3 Ways To Cope With Opiate Withdrawal

Opiate withdrawal can be painful, and many addicts quit before the process runs its course. Abusing opiates soon after attempting to quit increases your risk of an overdose or death since your tolerance decreases with periods of abstinence.

Although you need to let the detoxification and withdrawal stage run its course, there are ways to cope with opiate withdrawal. Here are three of the best ways to do this:

1. Rely On Your Support System

Make sure you have a support system through the withdrawal process. This can include friends and family, but don’t be afraid to seek out medical help as well.

During detox, you’re going to experience mental withdrawal symptoms where you want to give up, and the mental toll it takes is severe at times. It’s best to have a loved one near you who can support you and be a shoulder to lean on. This is especially true if you choose not to detox under the supervision of a doctor.

2. Join A Support Group

No one expects you to do this alone. Joining a support group like Narcotics Anonymous can provide some well-needed support and guidance during this difficult time.

Talking to people who have been through this before can be an invaluable source of guidance and companionship. You also have a good chance of finding a sponsor by attending a support group, which is often valuable for people just starting out in recovery.

3. Take Care Of Yourself

During detox, it’s incredibly important that you take care of yourself. Drink plenty of fluids during the initial detox period. Stay nourished by eating bland foods, such as saltines, bananas, and yogurt, that will sit well in the stomach. As difficult as it will be, try to get some rest and do your best to relax.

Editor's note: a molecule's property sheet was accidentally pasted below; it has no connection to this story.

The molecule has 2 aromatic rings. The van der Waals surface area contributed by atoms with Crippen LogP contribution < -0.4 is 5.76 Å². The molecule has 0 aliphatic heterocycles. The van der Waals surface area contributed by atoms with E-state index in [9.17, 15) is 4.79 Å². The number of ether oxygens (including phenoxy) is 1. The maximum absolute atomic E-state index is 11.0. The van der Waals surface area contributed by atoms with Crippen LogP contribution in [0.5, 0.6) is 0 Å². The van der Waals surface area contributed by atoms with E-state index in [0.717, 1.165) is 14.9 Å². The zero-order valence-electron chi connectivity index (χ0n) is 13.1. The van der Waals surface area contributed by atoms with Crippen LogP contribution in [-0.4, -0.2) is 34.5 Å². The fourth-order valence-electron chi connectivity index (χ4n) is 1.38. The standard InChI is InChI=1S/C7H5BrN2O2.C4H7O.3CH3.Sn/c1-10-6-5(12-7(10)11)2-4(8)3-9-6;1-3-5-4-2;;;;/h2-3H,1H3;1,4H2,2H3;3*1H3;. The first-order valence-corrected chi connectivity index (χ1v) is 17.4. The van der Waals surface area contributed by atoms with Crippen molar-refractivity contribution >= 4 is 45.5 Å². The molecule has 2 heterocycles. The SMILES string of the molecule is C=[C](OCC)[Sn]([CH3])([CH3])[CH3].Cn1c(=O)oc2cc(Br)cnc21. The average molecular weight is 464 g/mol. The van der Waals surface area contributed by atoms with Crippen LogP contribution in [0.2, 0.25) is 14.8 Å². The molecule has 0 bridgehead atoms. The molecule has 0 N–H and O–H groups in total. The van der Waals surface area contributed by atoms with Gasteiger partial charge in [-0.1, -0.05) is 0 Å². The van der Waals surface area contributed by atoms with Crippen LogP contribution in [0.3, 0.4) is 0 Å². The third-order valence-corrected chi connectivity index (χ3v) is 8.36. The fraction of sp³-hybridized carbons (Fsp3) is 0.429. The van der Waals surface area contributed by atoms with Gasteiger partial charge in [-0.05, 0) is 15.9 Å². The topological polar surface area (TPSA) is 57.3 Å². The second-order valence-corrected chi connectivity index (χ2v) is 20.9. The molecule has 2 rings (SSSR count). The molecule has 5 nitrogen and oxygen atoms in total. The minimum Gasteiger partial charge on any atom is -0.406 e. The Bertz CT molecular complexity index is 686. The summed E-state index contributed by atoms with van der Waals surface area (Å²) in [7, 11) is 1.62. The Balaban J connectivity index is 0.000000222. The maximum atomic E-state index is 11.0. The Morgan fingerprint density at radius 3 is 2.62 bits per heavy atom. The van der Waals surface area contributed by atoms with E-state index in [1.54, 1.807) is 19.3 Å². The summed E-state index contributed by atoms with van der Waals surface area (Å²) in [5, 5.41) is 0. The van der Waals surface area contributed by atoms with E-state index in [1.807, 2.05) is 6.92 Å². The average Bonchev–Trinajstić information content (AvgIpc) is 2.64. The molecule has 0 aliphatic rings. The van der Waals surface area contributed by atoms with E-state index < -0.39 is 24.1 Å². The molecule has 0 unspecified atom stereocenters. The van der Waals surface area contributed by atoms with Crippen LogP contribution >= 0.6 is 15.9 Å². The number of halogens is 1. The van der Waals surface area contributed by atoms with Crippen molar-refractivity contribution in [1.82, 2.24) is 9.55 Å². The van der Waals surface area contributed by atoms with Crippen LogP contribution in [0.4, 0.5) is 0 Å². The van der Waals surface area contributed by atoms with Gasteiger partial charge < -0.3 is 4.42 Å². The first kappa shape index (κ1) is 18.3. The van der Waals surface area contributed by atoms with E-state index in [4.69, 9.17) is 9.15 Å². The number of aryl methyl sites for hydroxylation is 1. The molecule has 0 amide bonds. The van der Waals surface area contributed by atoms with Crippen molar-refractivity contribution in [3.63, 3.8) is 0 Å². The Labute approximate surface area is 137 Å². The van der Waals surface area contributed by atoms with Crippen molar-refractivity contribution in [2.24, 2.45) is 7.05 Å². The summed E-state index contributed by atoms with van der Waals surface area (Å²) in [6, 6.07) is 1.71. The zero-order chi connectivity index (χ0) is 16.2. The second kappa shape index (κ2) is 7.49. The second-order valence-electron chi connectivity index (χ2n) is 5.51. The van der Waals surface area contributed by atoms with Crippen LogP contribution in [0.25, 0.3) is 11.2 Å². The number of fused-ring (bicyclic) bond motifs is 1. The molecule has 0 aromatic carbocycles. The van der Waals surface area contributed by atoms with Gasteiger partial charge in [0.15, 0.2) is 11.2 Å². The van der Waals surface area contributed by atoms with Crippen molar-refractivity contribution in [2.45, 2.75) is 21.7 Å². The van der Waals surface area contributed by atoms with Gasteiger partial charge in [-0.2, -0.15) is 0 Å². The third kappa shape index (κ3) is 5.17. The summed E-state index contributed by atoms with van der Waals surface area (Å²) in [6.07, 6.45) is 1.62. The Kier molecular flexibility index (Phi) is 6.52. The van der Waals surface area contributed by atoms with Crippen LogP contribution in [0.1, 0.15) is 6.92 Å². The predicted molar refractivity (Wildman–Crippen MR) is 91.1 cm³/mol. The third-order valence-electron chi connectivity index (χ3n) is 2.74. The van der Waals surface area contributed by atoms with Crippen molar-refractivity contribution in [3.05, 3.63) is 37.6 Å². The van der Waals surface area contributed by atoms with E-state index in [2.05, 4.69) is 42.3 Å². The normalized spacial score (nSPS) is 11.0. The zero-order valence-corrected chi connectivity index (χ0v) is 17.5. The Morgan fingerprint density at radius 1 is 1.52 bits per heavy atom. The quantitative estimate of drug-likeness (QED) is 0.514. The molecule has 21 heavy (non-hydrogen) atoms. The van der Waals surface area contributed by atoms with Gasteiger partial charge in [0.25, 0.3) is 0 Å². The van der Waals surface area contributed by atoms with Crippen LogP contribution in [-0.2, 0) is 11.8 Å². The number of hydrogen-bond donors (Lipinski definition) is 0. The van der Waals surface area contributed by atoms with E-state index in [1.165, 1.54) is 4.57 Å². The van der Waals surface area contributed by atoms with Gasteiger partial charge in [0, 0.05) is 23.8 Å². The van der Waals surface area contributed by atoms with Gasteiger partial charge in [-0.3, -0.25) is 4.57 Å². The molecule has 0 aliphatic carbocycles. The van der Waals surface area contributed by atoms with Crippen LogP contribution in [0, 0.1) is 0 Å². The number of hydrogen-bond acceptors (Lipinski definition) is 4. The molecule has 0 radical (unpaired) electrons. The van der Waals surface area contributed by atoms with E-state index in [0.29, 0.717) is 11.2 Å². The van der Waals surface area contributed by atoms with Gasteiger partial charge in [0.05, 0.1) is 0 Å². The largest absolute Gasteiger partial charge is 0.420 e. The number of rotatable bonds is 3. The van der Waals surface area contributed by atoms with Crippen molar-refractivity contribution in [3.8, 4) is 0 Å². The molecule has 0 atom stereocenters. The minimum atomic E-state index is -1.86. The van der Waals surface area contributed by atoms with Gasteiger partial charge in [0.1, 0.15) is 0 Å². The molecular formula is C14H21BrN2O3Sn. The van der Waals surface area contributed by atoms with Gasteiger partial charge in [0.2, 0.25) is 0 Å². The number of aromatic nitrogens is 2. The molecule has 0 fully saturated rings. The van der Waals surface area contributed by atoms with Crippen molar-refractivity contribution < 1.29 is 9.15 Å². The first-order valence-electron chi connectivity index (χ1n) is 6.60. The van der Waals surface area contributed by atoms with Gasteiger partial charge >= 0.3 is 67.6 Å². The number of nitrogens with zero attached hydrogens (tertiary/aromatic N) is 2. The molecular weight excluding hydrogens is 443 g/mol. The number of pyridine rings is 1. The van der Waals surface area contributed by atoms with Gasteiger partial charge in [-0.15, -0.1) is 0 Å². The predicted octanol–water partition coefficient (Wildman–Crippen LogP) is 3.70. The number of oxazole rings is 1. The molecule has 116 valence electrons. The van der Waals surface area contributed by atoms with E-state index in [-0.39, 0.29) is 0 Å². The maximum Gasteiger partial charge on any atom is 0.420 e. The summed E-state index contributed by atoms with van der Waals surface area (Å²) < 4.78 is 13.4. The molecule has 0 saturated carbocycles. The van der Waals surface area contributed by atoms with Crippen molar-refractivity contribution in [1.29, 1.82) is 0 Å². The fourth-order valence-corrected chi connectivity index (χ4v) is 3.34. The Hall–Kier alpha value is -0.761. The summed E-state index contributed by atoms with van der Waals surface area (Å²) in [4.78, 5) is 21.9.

Meditation is often beneficial for people trying to cope with opiate withdrawal because it helps release positive energy and thoughts in your mind. By focusing on the positive, you will have a better chance at reducing your anxiety and depression while withdrawing from opiates.

Opiate withdrawal and detox are scary and overwhelming for many addicts, but the reality is that you can get through it and lead a fulfilling life in recovery.

 Written by: Christina Bockisch 
Christina is a blogger based in Fort Wayne, Indiana. She writes about mental health, fitness, and life as a whole on her blog,My Life in Wonderland. Follow her on Twitter.

Medical Disclaimer: Orlando Recovery Center aims to improve the quality of life for people struggling with a substance use or mental health disorder with fact-based content about the nature of behavioral health conditions, treatment options and their related outcomes. We publish material that is researched, cited, edited and reviewed by licensed medical professionals. The information we provide is not intended to be a substitute for professional medical advice, diagnosis or treatment. It should not be used in place of the advice of your physician or other qualified healthcare provider.